Some people go throughout their entire day without ever really noticing that they are breathing. Some go their whole lives. This is not to say that we are not entirely aware that our breathing is what keeps us alive, but there is a difference between merely breathing and being aware of your breath, just as there is a difference between being alive and living well.
Once you become more in control of your breath, you can become more in control of your life. The point of meditation and deep breathing is not only to help you become more conscious of the breath; they are tools that teach you to be aware of situations where you could use a little more breathwork. Through meditation and deep breathing, you learn to notice when both your mind and body need deeper, slower, and less shallow breaths.
Has there ever been a time in your life where you were anxious or stressed about something, and your heart began to beat quickly, and your breathing became faster and shallower? Well, if you are new to meditation and deep breathing, you may not have been conscious of your breathing, but you were aware enough to know that whatever you were going through was not a comfortable feeling.
The reason that you began to take shorter breaths was that you were feeling anxious. This is because everything that goes on in the mind impacts the body, and this process also works the other way around. So, if you were to take shorter breaths, you would likely begin to feel more anxious. This is just to help you understand a little bit about your mind-body connection so you can better grasp how meditation and deep breathing work to manage stress and anxiety.
How exactly does deep breathing impact the body to reduce stress and anxiety?
While most of us tend to think of ‘stress’ as a negative thing, the intended purpose of stress is to protect us. In harmful or potentially dangerous situations, our stress is what keeps us alert and kicks our senses into overdrive if we need them to be. The mode that stress puts our bodies into is called “fight or flight” mode, and for us to be more alert, the mind tells the body to increase both our blood pressure and our heart rate, which causes our breathing to pick up too.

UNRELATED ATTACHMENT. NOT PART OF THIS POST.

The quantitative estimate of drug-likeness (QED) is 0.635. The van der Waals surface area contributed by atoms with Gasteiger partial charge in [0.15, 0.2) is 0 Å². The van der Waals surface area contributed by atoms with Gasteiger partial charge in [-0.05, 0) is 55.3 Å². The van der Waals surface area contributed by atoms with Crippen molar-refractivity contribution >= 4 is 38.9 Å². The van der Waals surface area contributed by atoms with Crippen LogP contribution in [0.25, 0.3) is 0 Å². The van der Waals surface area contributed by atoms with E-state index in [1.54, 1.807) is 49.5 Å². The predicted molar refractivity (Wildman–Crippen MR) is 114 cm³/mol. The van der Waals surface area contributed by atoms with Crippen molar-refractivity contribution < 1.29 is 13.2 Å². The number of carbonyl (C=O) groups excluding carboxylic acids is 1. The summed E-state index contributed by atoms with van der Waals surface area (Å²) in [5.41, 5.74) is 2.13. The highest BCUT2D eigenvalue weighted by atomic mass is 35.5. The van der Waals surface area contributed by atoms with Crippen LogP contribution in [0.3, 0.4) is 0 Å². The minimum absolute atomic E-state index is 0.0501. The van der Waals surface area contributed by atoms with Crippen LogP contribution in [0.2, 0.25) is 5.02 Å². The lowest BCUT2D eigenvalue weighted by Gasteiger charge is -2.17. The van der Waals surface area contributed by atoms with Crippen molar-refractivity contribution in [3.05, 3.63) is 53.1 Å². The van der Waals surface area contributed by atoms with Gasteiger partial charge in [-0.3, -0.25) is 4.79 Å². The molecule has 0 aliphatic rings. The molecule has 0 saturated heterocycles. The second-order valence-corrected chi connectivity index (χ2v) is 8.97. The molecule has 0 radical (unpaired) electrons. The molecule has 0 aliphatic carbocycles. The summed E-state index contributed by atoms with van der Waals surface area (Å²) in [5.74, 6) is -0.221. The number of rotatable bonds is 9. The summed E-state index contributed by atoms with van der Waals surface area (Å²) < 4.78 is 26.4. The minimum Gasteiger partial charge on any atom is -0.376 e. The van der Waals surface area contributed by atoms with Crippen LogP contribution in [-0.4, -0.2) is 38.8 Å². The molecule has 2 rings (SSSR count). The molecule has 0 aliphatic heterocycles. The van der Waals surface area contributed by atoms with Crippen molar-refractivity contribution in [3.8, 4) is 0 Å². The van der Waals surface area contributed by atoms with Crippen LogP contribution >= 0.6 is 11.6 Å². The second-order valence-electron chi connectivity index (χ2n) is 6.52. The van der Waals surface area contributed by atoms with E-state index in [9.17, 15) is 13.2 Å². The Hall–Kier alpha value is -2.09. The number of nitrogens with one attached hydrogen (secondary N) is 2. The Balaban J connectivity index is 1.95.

So, what happens when we experience too much or unnecessary stress? Based on what we’ve learned about stress so far, you may guess that it’s not the healthiest thing for your blood pressure and heart rates to be up all the time – in which case, you’ve guessed correctly. The other issue with becoming easily stressed is that it causes anxiety too, and the more we feel this way, the harder it all becomes to control – it’s a vicious cycle. Stress and anxiety lead to shallow and quick breathing, which then leads to further stress and anxiety.
Luckily through deep breathing, we can control much of this. When we breathe deeply, we activate what is called the parasympathetic nervous system. You can think of this as the opposite of “fight or flight” mode and refer to it as “rest and digest” mode. Each time you take a deep inhalation, it stimulates something called the vagus nerve, a cranial nerve that carries a lot of signals between your organs, digestive system, and your brain.
So, by stimulating this nerve, deep breathing can lower your heart rate and blood pressure and, as a result, calm your breath. Through deep breathing, you can relieve both stress and anxiety by starting with the physical body to address what is happening in the mind. Sometimes the physical body (the breath) is the perfect place to start, especially when you struggle with busy or anxious thoughts that often feel out of your control.
Is meditation the same thing as deep breathing?
Meditation and deep breathing both have similar benefits for stress and anxiety, but not all meditation practices are breath-focused or involve deep breathing. The overall purpose of meditation is to be aware of your breath and your thoughts to help you feel calmer and more focused. So, in a way, it is as if deep breathing is more of a physical body approach to managing stress and anxiety, while meditation is often more of a mental practice.
How else do meditation and deep breathing help with stress and anxiety?